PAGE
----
Increasingly popular unlicensed tattoo parlours are putting users at risk of contracting hepatitis and HIV, council leaders have warned.
Illegal operators working out of residential properties, garden sheds, pubs and clubs, or advertising home visits on social media sites, are tempting consumers away from registered parlours with cheap deals, the Local Government Association (LGA) said.
It claims such operators are more likely to use substandard equipment and inadequate sterilisation, and are less likely to check the customer's age or medical history. As a result, customers looking for a cheap deal are exposing themselves to a higher risk of serious skin irritations or viruses like hepatitis and HIV.
Tattoos are continuing to rise in popularity with an estimated 29% of Britons aged between 25 and 34 having one or more, while there are now more than 1,500 licensed tattoo parlours in the UK, according to the LGA.
Cllr Mehboob Khan, chairman of the LGA's safer and stronger communities board, said: "Unlicensed tattooists and parlours continue to operate across the country in an unscrupulous bid to cash in on the growing popularity of body art. People looking for a cheap tattoo by using them run the real danger of picking up a serious infection such as Hepatitis or HIV or permanent scarring from botched procedures that are often delivered by these dangerous imposters.
"Everyone likes a bargain but it is simply not worth the risk to save a few pennies. Ultimately, the tattoo may be cheap but disfigurement or a life-changing health condition could be the final price paid.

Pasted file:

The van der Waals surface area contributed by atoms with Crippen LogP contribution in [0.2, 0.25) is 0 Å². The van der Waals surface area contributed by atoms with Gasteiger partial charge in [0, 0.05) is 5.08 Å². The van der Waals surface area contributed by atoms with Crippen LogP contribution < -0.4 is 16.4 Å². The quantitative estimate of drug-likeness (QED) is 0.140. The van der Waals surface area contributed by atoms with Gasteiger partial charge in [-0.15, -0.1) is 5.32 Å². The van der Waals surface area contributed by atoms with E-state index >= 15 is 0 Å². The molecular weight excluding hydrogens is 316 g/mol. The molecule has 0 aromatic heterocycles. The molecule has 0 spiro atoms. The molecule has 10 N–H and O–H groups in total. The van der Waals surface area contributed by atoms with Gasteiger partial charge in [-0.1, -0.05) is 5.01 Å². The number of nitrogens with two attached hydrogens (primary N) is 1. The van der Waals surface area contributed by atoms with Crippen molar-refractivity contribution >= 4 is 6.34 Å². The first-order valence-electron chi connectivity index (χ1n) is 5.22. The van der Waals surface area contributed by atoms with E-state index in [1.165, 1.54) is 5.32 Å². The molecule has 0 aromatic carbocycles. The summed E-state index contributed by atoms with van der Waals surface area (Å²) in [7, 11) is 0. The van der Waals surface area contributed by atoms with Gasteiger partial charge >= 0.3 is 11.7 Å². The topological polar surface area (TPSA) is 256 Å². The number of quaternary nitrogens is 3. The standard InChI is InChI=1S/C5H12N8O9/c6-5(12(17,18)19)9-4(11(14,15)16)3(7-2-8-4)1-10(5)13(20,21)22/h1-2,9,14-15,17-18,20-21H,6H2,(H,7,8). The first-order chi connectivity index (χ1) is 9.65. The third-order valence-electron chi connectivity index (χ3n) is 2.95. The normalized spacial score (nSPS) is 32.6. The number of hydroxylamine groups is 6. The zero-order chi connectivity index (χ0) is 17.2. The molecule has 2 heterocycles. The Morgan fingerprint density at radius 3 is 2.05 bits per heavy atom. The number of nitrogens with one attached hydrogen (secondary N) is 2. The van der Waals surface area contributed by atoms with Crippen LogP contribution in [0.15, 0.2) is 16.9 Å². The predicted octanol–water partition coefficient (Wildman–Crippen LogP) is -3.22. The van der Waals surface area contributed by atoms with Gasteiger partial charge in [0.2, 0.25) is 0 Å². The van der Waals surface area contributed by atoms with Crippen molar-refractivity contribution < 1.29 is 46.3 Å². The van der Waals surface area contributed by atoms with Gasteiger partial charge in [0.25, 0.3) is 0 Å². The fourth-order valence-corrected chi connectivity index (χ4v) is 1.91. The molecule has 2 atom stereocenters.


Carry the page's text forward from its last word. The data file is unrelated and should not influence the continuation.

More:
"There are thousands of legitimate, licensed tattoo parlours doing a great job across the country. Many are left having to correct substandard work and frustrated that their industry is being brought into disrepute.
"All tattooists and their premises must be registered with the local authority by law to make sure they are meeting strict standards.
"Anyone who is thinking of having a tattoo should do their research and use a registered tattooist. We would also encourage anyone who has visited an unregistered tattooist to seek medical advice from their GP and report the parlour to their local authority. Councils and the police will continue their unrelenting crackdown on these illegal parlours to continue shutting them down and bringing the perpetrators to justice."
Unlicensed tattooists face a prison sentence of up to two years and unlimited fines, with local authorities able to seize and destroy equipment under the Health and Safety at Work Act.